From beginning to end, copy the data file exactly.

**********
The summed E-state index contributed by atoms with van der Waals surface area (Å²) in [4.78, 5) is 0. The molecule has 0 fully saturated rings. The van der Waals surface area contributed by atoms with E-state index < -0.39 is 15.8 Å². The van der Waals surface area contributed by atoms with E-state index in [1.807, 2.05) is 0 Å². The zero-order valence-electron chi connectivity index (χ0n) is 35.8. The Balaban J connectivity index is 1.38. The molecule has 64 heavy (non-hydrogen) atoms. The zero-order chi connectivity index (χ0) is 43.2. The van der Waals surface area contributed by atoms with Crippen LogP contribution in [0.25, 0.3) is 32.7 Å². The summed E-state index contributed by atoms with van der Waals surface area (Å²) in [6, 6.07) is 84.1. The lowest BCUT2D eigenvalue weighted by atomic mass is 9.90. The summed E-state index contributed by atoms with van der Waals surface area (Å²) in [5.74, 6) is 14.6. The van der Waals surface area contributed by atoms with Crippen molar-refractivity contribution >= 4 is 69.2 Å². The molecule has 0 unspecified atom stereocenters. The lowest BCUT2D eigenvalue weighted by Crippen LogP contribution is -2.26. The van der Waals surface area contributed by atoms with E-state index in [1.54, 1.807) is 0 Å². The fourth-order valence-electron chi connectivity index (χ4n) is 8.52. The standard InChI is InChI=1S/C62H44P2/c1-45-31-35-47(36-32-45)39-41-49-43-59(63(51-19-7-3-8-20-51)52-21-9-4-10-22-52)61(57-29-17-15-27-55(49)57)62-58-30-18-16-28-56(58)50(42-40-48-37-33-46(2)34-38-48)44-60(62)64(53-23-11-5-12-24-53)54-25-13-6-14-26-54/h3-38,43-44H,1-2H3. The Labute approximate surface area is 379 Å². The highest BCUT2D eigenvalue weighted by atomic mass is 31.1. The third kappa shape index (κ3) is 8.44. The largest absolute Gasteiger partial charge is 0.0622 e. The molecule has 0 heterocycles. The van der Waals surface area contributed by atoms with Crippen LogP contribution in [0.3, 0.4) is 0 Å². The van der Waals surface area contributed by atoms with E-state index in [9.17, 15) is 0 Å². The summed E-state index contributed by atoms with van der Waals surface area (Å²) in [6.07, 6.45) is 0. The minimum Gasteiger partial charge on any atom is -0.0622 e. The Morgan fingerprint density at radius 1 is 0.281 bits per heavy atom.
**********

The summed E-state index contributed by atoms with van der Waals surface area (Å²) in [4.78, 5) is 0. The molecule has 0 fully saturated rings. The van der Waals surface area contributed by atoms with E-state index < -0.39 is 15.8 Å². The van der Waals surface area contributed by atoms with E-state index in [1.807, 2.05) is 0 Å². The zero-order valence-electron chi connectivity index (χ0n) is 35.8. The Balaban J connectivity index is 1.38. The molecule has 64 heavy (non-hydrogen) atoms. The zero-order chi connectivity index (χ0) is 43.2. The van der Waals surface area contributed by atoms with Crippen LogP contribution in [0.25, 0.3) is 32.7 Å². The summed E-state index contributed by atoms with van der Waals surface area (Å²) in [6, 6.07) is 84.1. The lowest BCUT2D eigenvalue weighted by atomic mass is 9.90. The summed E-state index contributed by atoms with van der Waals surface area (Å²) in [5.74, 6) is 14.6. The van der Waals surface area contributed by atoms with Crippen molar-refractivity contribution >= 4 is 69.2 Å². The molecule has 0 unspecified atom stereocenters. The lowest BCUT2D eigenvalue weighted by Crippen LogP contribution is -2.26. The van der Waals surface area contributed by atoms with E-state index in [1.54, 1.807) is 0 Å². The fourth-order valence-electron chi connectivity index (χ4n) is 8.52. The standard InChI is InChI=1S/C62H44P2/c1-45-31-35-47(36-32-45)39-41-49-43-59(63(51-19-7-3-8-20-51)52-21-9-4-10-22-52)61(57-29-17-15-27-55(49)57)62-58-30-18-16-28-56(58)50(42-40-48-37-33-46(2)34-38-48)44-60(62)64(53-23-11-5-12-24-53)54-25-13-6-14-26-54/h3-38,43-44H,1-2H3. The Labute approximate surface area is 379 Å². The highest BCUT2D eigenvalue weighted by atomic mass is 31.1. The third kappa shape index (κ3) is 8.44. The largest absolute Gasteiger partial charge is 0.0622 e. The molecule has 0 heterocycles. The van der Waals surface area contributed by atoms with Crippen LogP contribution in [0.3, 0.4) is 0 Å². The van der Waals surface area contributed by atoms with E-state index in [9.17, 15) is 0 Å². The summed E-state index contributed by atoms with van der Waals surface area (Å²) in [6.07, 6.45) is 0. The minimum Gasteiger partial charge on any atom is -0.0622 e. The Morgan fingerprint density at radius 1 is 0.281 bits per heavy atom.